Photo courtesy of H. Jack Williams
Songwriter-turned-artist, H. Jack Williams, who goes by Jack, has lived an extraordinary life. Just when most people would be slowing down and enjoying it, Williams turns it up and re-invents himself. Williams has always pushed the limits and has never given up until he has what he wants. After 40-plus years of writing for other musicians, he is now putting his vocals on to his own albums. His first solo release was in 2020, a digitally-released EP called Already Dead, which was produced by Brothers Osborne drummer Adam Box. His newest release, Halfway to Hell, features 10 songs, of which nine were co-written by Williams. The album includes a cover of the 1968 classic “What A Wonderful World.” Williams’ haunting rendition of the song is highlighted by his even eerier music video.
To understand the album better is to get to know a bit more about Williams’ background and his outlook on life. He writes about raw and taboo subjects. His third track, “Beat Me Again,” covers the rarely talked about subject of child abuse. It’s Williams’ personal anthem that he wrote with the dream of giving kids who are being abused hope. He’s getting the word out so kids will hear this song and see how he not only survived, but thrived, and they’ll know they can do the same. He is currently in the process of setting up a TikTok account for “Beat Me Again” to be seen by his target audience of kids. “Beat Me Again” also hits home for adults who’ve lived through a similar upbringing.
The Florida native started writing music in 1971, right after he was discharged from the US Marines Force Recon. He is a trained Escoffier chef and worked in the food industry while writing songs and meeting artists. He signed record deals over the years with record companies owned by The Who’s Roger Daltrey and Pete Townshend and The Oak Ridge Boys. To say he has worked with the best of the best in the industry is an understatement, it’s more of a “Who’s Who” list. It all started one night when he knocked on Richie Havens’ hotel room door until Havens finally opened it. Handing Havens a cassette tape of his own music, that encounter ended with an invitation from Havens for Williiams to be his opening act in New York City. Over the years he has worked with the likes of Gregg Allman (he co-wrote the hit “Just Before The Bullets Fly”), Dickey Betts, Montgomery Gentry, Black Stone Cherry, Aaron Pritchett, Clive Davis, Kevin Costner, John Hardy, Uriah Heep, Ken Hensley, Blackfoot and the list goes on.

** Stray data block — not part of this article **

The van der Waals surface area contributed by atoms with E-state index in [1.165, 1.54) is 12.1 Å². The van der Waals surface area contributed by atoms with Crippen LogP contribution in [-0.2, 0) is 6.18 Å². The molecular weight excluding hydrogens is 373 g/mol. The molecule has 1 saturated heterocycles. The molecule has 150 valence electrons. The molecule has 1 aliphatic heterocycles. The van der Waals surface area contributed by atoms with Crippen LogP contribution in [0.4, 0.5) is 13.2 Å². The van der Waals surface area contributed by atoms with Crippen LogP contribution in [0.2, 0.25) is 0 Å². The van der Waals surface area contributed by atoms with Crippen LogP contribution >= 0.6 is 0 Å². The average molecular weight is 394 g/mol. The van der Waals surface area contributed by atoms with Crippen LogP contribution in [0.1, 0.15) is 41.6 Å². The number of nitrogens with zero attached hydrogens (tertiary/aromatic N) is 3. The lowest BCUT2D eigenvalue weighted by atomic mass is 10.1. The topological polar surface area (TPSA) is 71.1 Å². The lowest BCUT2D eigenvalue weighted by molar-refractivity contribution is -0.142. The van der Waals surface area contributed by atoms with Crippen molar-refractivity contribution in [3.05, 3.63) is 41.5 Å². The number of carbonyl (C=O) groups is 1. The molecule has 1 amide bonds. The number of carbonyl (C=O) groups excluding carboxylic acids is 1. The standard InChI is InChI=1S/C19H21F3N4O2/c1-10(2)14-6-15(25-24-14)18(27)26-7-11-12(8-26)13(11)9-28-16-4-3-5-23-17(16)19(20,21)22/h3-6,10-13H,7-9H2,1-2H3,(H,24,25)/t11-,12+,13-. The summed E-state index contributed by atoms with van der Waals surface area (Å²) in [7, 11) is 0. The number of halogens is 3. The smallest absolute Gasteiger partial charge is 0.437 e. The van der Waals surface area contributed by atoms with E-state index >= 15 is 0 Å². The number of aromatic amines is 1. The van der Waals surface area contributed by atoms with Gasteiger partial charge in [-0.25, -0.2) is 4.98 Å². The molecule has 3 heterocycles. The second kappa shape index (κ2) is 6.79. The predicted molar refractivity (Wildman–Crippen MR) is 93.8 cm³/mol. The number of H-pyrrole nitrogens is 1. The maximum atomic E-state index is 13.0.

Williams gained recent attention with his co-writes with Academy Award-winner Kevin Costner for his mega-hit TV show Yellowstone. Costner and his band, Kevin Costner & Modern West, recorded two of Williams’ songs, including the top 20 hit “Love Shines.” This led to Costner adding five more of Williams’ tracks for the series soundtrack, Tales From Yellowstone.
I had a chance to catch up with Jack. Here’s our conversation.
CN: Hi Jack, you are so accomplished and have worked with so many interesting and famous people already, where do you go from here?
JW: I was just talking about this and Kevin (Costner) said it best, “We are living the second act of our lives.” (Laughs) Without saying how old I am, I am thinking this is a strange time in my life for this all to be happening again. I should be fishing at the beach, but this is all cool and I like it, I didn’t want to stop ever.
CN: How would you describe what is going on right now for you?
JW: To show you where my head is at, I’m spending today watching two webinars and I have my 18-year-old son helping me set up a TikTok account. I want to post my first TikTok video. At my age, I know if Ward Davis can do it, I can do it. I have this wild idea today that if I use the chorus of my song “Beat Me Again” and I make a video of it, that I can post and hashtag it, then maybe it will be taken to where I want it to go. I wrote it for anyone going through child abuse. I want them to know if I could get out of it they can get out of it. I have been trying to rack my brain on how to reach the kids and I think TikTok is the place to do it. My son TJ took my video, edited it for me and helped me with the hashtags. This is exciting for me, I know the audience is all young kids. There are a bunch of kids getting their asses kicked at home and they don’t have a way out. If I can get this out there for them, they can see me and know it will all be okay, it can help them.